It makes sense that Reid would want to capture a more accurate and nuanced portrayal of Icelandic women beyond the monolithic tropes. Real women with edges. After all, she herself is one. Born in a small farming town outside of Ottawa, Canada, Reid moved to Iceland nearly 20 years ago after meeting her husband when they were both studying at Oxford University. Four kids later, she is a fluent Icelandic speaker, with the added advantage of being an outsider’s insider. Indeed, her unshakeable foreignness breeds a certain curiosity and objectivity around all things Icelandic that was helpful when working on the book.
I was seen as Guoni’s wife before I was seen as Eliza. And I'm very proud to be Guoni’s wife, obviously. But I wouldn't say that it's my defining characteristic as a personEliza Reid
“My husband's trajectory from an obscure history professor to head of state was quite rapid by any standards. So me becoming a well-known figure in the country was also very rapid,” she says. The wide-reaching Panama Papers scandal led to the resignation of President Sigmundur Davíð Gunnlaugsson, leading to her husband’s political ascent in 2016. “It was a strange feeling. Even though I'm an immigrant here, I felt like I really built up my own identity and professional reputation in the country,” she says. “Then all of a sudden, I was known primarily as somebody's spouse and also in a very ill-defined role. But still, a role that is an incredible honour.”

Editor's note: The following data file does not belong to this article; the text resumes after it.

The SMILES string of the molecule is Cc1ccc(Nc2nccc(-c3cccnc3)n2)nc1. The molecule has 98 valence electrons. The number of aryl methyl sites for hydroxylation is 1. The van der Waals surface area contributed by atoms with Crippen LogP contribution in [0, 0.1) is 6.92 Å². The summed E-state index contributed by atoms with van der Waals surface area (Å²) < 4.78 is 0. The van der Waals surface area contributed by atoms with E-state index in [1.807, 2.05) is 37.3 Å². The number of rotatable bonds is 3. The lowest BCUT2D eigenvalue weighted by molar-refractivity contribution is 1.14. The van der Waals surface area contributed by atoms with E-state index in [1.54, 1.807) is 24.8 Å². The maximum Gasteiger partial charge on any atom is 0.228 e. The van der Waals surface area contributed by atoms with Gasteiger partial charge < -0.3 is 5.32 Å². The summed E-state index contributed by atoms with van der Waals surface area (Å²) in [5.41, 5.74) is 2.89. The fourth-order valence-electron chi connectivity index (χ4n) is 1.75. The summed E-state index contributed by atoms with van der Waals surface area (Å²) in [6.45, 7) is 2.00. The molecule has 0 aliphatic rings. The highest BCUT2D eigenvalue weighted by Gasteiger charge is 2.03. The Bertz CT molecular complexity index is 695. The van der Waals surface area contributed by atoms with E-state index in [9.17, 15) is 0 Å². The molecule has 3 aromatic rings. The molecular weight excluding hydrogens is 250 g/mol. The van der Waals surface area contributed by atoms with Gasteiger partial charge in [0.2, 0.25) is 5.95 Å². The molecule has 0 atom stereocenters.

The lack of clear guidelines was stifling but not insurmountable, shares Reid. “At first I wondered: what am I allowed and not allowed to do? And how do I serve in this world with dignity and still be myself?” Her new identity was exciting, but also deeply disorienting in a nation known for highly independent women. “I was seen as Guðni’s wife before I was seen as Eliza. And I'm very proud to be Guðni’s wife, obviously. But I wouldn't say that it's my defining characteristic as a person,” she says. After a short period of adjustment settling into public life, she felt comfortable enough to assert herself as an accomplished asset. “I don’t even know that I made a conscious decision to push back against it. But if I was going to be in the spotlight, have a platform, and this brief moment in time when people were going to listen to me, I wanted to have something to say rather than be seen as somebody's human accessory. And so I just started to talk.”